21 September, 2015
Malaria death rates have plunged by 60% since 2000, translating into 6.2 million lives saved, the vast majority of them children, according to a joint WHO-UNICEF report.
Malaria death rates have plunged by 60% since 2000, translating into 6.2 million lives saved, the vast majority of them children, according to a joint World Health Organisation (WHO) – UNICEF report.
The report shows that the malaria MDG target to “have halted and begun to reverse the incidence” of malaria by 2015, has been met convincingly, with new malaria cases dropping by 37% in 15 years.
Dr. Margaret Chan, Director-General of WHO said:
“Global malaria control is one of the great public health success stories of the past 15 years. It’s a sign that our strategies are on target, and that we can beat this ancient killer, which still claims hundreds of thousands of lives, mostly children, each year.”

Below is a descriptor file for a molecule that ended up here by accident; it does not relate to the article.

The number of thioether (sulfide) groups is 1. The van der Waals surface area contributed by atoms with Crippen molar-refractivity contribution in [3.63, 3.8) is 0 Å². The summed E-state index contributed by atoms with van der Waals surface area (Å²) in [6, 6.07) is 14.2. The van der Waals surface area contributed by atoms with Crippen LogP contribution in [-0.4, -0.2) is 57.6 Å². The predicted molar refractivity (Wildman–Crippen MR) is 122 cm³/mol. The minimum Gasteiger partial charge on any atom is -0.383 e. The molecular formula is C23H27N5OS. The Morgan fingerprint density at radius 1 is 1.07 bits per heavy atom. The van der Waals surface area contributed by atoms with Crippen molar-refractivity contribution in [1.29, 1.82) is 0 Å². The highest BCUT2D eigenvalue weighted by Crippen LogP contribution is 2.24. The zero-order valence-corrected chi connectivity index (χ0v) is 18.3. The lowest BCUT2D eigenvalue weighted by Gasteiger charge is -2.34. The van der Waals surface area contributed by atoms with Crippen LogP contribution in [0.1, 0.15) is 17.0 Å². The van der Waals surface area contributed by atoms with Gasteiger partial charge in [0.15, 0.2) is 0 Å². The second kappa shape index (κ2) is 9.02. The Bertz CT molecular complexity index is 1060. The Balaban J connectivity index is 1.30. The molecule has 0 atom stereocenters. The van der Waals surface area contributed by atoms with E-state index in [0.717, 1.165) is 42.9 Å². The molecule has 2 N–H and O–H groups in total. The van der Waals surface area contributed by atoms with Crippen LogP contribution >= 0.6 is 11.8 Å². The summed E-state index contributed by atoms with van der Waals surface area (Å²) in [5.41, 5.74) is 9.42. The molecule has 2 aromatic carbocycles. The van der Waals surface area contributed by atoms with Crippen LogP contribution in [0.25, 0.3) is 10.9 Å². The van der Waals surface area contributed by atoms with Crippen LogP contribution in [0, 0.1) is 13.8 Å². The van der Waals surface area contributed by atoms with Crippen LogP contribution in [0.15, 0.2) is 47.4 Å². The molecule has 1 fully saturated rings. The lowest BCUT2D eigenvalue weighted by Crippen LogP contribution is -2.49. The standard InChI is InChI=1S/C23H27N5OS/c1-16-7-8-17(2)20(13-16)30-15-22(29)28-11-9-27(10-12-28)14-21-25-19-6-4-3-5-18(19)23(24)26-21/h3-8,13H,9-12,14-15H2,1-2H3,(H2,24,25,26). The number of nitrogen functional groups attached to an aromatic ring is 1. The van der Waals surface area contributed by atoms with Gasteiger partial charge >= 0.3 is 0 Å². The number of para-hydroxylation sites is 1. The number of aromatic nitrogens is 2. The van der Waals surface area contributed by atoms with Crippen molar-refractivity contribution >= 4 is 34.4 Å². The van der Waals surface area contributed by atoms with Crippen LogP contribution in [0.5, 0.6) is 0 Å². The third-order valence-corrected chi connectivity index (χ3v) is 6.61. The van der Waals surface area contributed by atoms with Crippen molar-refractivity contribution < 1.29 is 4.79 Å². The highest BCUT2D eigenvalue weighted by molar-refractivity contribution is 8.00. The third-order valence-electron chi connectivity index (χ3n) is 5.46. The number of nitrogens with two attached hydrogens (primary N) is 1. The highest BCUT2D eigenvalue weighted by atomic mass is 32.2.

International Development Secretary Justine Greening said:
“The global battle against malaria is one of the great success stories of modern times. Across the world we are now winning the battle against deadly diseases – whether it’s Ebola, smallpox, polio or malaria.
We can be proud of Britain’s contribution to this success, but we cannot stop here. Malaria still causes one in ten child deaths in Africa and costs the continent’s economies around £8 billion every year.
A healthy, prosperous world is in all our interests and the prevention of deadly diseases is one of the smartest investments we can make. That is why, working with malaria-affected countries and partners like the Global Fund, Britain will continue to provide bednets to millions, tackle resistance to life saving medicines and insecticides, and boost health systems across Africa to help bring an end to this terrible disease.”
A factsheet with further information can be found here.